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The only rationale for gold to rise along with Treasury yields is when inflation expectations are growing (all things being equal, real yields fall and then the opportunity cost of holding gold is lower). The recent rebound in gold prices reflects the increase inflation expectations embedded in long-term rates (proxied by inflation breakeven). As can be seen in the chart below, they edged up from their late spring lows (a move mainly driven by the 10% rise in oil prices). Given my target for oil prices at year-end ($108 per barrel), the inflation-linked rise in gold prices should quickly run out of steam.

Click to enlarge images.

The renewed weakness of the USD also helped the yellow metal on the upside. As can be seen in the second chart below, the correlation regime between gold and the USD seems to have converged toward its "normal" bound after six months of de-correlation in positive territory.

According to my gold model, which is based on the USD, inflation expectations and real U.S. yields, the recent move (assessed over 13 weeks) seems close to overdue.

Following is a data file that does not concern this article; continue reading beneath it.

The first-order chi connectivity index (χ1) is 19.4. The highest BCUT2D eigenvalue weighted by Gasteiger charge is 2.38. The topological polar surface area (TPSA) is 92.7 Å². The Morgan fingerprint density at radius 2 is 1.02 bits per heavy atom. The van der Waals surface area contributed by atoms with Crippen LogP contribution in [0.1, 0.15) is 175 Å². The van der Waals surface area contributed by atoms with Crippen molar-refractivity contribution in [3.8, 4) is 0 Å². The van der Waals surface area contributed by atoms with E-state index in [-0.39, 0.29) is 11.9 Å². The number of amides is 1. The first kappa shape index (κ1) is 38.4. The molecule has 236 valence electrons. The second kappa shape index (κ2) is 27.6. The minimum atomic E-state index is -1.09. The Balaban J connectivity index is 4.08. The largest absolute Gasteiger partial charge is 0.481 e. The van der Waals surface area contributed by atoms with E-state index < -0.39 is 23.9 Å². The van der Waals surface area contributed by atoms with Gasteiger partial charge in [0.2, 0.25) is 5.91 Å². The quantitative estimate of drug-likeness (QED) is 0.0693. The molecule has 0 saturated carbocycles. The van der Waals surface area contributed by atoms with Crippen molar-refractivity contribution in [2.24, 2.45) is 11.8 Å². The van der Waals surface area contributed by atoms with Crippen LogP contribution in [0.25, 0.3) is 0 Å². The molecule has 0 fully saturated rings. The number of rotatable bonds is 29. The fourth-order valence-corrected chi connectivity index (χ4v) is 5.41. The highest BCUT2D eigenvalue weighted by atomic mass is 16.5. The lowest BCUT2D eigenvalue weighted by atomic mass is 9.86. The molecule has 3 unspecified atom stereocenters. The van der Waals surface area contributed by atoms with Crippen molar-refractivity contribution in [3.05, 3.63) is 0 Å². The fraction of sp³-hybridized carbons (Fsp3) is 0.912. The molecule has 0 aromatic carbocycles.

Is there any risk, though, that gold could spike further in the short run? The answer is yes. The recent move in gold prices took place at a time when the correlation between the USD and the S&P 500 reaches new highs, which has historically been an early signal of a forthcoming rise in risk aversion.

At this stage, we have higher gold prices driven by higher inflation premium (the move is probably over) and, above all, a weaker dollar. A positive correlation between USD and U.S. stocks, which means that the potential for U.S. stocks to head lower is not insignificant.

In addition:

1. On a relative value basis (Fed model), the short-term outperformance of stocks to U.S. bonds seems slightly overdue. This would call for lower U.S. stock prices ahead as Treasury yields seem to be heading toward 3%.

2. The recent divergence of ADXY (basket of Asian Currencies to the USD) and the relative performance of the S&P 500 to Asian stocks ex-Japan is another important signal. If the currency market is a leading indicator of risk perception in the EM world, a lower ADXY would mean a forthcoming outperformance of U.S. to EM stocks.

This combination of a cyclical richness of U.S. stock prices and a potential outperformance of U.S. to EM markets generally characterizes a stock market correction. What are the implications for gold? As I have shown in a previous article, the gap between the S&P 500 and EM stocks is wide and inconsistent with the current level of gold/copper. I wrote that given the improvement of the economic environment, copper had further to rise until year-end, pushing both ratios to the downside.

However, in the short run, the messages sent by the Fed model and the ADXY would probably lead to a stable S&P 500/EM ratio, pointing to a significant upward potential for gold prices.

Source: Gold And Emerging Market Risk